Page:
Vacuum Sealing Equipment
A vacuum sealer is handy for storing and aging cheese. Any home-quality vacuum sealer can be used as long as the bags that fit it are large enough to hold your cheese wheels. If possible, choose a sealer that will put a double seal on the bag, or seal it double in two steps. For small wheels, I like to use the resealable zipper-lock type vacuum bags and the handheld vacuum pump that works with them. They have the advantage of being reusable, but the size choices are more limited.
Cheese professional and home cheesemaker Gisela Claassen vacuum seals her original bourbon cheddar.
Cheeses can be aged at home in the refrigerator or in a wine/beverage cooler. Refrigerator temperatures range from 40 degrees (4.4 degrees C) to just above freezing at 33 degrees (0.5 degrees C). Even within the unit, the temperature can vary. All cheeses will age, as long as they aren’t freezing, but generally do best between 40 degrees Fahrenheit (4.4 degrees C) and 55 degrees (12 degrees C). Wine/beverage coolers are designed to keep things at a very cheese-aging-friendly temperature, so if you can get one of these units, your cheeses will thank you. If not, go ahead and use whatever fridge you can — it will still work!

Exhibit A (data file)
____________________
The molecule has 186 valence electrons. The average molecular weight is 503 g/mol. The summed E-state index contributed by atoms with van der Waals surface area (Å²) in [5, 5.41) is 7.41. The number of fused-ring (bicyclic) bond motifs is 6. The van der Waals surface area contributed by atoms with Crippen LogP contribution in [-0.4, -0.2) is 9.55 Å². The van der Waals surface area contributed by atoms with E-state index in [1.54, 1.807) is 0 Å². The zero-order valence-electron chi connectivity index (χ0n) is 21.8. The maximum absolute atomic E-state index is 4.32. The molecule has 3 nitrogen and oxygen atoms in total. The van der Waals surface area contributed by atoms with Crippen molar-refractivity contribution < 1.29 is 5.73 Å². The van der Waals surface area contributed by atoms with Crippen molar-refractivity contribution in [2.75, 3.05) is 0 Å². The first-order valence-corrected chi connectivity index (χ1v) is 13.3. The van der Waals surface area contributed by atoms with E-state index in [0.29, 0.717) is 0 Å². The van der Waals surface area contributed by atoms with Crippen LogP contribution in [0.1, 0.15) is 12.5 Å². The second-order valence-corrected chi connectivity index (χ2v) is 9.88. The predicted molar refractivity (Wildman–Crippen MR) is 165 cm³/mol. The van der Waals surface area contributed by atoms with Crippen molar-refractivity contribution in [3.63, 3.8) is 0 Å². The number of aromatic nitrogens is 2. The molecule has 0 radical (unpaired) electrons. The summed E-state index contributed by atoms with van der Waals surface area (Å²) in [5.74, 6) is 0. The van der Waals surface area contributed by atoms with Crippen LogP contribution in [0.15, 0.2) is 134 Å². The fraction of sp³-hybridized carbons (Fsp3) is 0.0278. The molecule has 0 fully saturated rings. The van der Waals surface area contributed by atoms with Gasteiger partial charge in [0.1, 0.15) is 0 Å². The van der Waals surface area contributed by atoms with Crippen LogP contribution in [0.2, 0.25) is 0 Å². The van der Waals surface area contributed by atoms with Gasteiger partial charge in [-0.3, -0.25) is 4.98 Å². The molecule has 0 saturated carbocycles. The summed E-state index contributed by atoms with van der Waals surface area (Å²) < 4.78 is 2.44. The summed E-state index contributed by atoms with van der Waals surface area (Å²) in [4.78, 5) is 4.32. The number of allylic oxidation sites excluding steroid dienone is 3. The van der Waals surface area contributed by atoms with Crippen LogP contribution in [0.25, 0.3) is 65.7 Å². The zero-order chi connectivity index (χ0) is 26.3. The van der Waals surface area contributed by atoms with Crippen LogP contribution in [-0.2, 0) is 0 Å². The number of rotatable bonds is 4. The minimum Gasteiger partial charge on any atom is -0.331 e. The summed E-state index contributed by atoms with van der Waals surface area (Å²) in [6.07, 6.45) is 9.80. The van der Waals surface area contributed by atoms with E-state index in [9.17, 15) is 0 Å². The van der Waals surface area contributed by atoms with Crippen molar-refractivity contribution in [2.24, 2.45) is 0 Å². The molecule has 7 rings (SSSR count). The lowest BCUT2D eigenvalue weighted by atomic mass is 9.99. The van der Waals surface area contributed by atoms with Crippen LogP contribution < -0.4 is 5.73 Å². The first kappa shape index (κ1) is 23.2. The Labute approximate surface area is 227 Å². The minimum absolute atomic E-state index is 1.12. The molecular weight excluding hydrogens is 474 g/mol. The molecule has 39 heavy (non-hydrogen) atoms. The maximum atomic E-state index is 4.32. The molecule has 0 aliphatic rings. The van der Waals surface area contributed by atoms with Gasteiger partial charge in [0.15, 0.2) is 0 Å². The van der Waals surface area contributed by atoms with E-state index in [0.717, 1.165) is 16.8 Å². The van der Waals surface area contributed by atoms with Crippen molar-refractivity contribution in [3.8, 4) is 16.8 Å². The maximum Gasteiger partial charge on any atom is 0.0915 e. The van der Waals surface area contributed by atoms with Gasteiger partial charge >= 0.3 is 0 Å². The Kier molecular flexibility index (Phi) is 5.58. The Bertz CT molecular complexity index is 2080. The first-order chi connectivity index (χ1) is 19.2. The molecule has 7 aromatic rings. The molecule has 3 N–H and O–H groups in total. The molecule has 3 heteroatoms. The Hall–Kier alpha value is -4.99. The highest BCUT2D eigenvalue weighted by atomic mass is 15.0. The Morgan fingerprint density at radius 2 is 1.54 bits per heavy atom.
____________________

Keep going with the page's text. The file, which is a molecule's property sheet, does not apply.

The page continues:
Preparing Cheesemaking Tools
The equipment preparation for all cheeses is similar, so we’ll cover it just once. I won’t include this very repetitive process in the recipes, but you should follow it every time you make cheese. When I work in our licensed creamery, I use a lot of hot water, a lot of cleaning solutions, and a lot of elbow grease. I also wear scrubs, a hair cover, gloves, and boots that are only used in the creamery. When I make cheese in our home kitchen, I am pretty relaxed by comparison. Cheesemaking equipment should be very clean, of course, but I don’t keep a sink filled with bleach and water ready to rinse and re-sanitize all of the tools and my hands.
A thorough hand washing and vigorous scrubbing with dish soap of all of your equipment will remove almost 100 percent of any dirt, residue, or microbes of concern. After each cheesemaking session and wash-up, be sure to allow everything to air dry thoroughly. Bacteria need moisture to grow, so keeping equipment dry between uses is a great way to prevent contamination. An automatic dishwasher can be used to clean equipment instead of hand washing it. Before use, it is a good idea to rewash anything that has not been used and washed in some time, say a week or so. If you are going to use it right away, you don’t have to let it air dry. You can sanitize your equipment just before use if desired. For the home cheese kitchen, my favorite sanitizer is boiling hot water. You can fill or partially fill your main cheese pot with water, bring it to a boil, then dip all of your tools into the water. Pour a bit of the water over a tray and lay your tools on this tray. Use the same hot water to rinse your already-clean forms and cheesecloth as well. If you are going to use them immediately, they don’t need to air dry.
Photos by Gianaclis Caldwell/New Society Publishers/Arne Claassen/Ian Treuer